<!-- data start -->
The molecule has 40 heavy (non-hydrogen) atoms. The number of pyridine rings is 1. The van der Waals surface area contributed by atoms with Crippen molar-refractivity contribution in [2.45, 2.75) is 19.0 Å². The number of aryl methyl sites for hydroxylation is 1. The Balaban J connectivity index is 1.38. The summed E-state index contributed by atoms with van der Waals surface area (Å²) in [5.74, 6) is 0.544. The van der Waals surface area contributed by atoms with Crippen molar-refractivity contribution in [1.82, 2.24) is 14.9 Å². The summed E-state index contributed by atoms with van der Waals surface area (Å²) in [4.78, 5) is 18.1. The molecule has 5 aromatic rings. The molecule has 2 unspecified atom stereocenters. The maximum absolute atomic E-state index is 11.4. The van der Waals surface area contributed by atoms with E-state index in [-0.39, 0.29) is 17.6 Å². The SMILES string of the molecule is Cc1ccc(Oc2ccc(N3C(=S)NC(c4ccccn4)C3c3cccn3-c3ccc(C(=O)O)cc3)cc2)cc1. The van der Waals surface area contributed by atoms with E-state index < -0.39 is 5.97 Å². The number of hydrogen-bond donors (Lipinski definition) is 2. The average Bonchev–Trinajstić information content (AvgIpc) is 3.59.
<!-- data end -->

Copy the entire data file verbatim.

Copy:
The molecule has 40 heavy (non-hydrogen) atoms. The number of pyridine rings is 1. The van der Waals surface area contributed by atoms with Crippen molar-refractivity contribution in [2.45, 2.75) is 19.0 Å². The number of aryl methyl sites for hydroxylation is 1. The Balaban J connectivity index is 1.38. The summed E-state index contributed by atoms with van der Waals surface area (Å²) in [5.74, 6) is 0.544. The van der Waals surface area contributed by atoms with Crippen molar-refractivity contribution in [1.82, 2.24) is 14.9 Å². The summed E-state index contributed by atoms with van der Waals surface area (Å²) in [4.78, 5) is 18.1. The molecule has 5 aromatic rings. The molecule has 2 unspecified atom stereocenters. The maximum absolute atomic E-state index is 11.4. The van der Waals surface area contributed by atoms with E-state index in [-0.39, 0.29) is 17.6 Å². The SMILES string of the molecule is Cc1ccc(Oc2ccc(N3C(=S)NC(c4ccccn4)C3c3cccn3-c3ccc(C(=O)O)cc3)cc2)cc1. The van der Waals surface area contributed by atoms with E-state index < -0.39 is 5.97 Å². The number of hydrogen-bond donors (Lipinski definition) is 2. The average Bonchev–Trinajstić information content (AvgIpc) is 3.59.